For what are lives looking? Call it Dynamic equilibrium, a continuous circle dance of adjustment and correction.

Maintaining this balance between a living system's internal conditions and fluctuating environmental (external) conditions is called homeostasis. Inside and outside must fit.

Living organisms are living systems. A system is a set of elements (parts) actively interacting, organized for a goal. The "goal" of living systems is to stay alive. Single organisms are living systems, but living systems can be of any size, from organism to community to ecosystem, to finally, the entire biosphere. The elements or parts of a living system include all the sub-systems it contains.

These systems are organized and dynamically interact. The ways they connect to and interact with one another are also elements (parts) of the living system. A system includes its physical parts plus its relationship parts. See essay, "Thinking in Wholes."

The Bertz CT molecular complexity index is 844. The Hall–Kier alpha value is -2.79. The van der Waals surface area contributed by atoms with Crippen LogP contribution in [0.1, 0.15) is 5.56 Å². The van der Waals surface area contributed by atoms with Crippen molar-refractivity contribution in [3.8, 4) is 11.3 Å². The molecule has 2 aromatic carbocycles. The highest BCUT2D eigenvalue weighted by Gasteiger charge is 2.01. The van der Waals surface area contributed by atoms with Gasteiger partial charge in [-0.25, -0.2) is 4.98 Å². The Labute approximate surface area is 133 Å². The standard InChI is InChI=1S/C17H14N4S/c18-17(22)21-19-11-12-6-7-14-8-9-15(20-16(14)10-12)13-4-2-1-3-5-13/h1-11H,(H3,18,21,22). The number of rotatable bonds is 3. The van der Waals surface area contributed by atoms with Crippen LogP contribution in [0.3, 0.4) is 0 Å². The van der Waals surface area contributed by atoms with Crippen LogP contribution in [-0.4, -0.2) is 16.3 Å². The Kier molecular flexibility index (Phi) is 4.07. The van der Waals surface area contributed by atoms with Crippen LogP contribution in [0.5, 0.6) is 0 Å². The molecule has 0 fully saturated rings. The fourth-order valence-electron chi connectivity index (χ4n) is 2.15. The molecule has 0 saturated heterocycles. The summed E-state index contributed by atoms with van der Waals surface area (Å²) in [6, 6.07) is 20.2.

Living systems (organisms, ecosystems) are self-regulating. Living organisms regulate their internal conditions to balance their interiors with their exterior environments.

When this search for balance between inside and outside is successful, the living system survives. When external changes (for example, of temperature) are too quick and too severe; balance cannot be maintained and the living system dies.
Feedback Loop, Process of Balance

.

Homeostasis is a dynamic, active process, not a static one. A Feedback Loop illustrates this interactive process:

http://www.morning-earth.org/Graphic-E/Balance-intro.html#organisms

Gaia and Geophysiology



As you recall, "Biosphere" refers to the whole of life on Earth; it is commonly described as the envelope or thin sphere around the planet where life occurs. The sphere of life includes the lower atmosphere, the entire world ocean, the entire surface of all lands, and the upper edges of Earth's rock crust.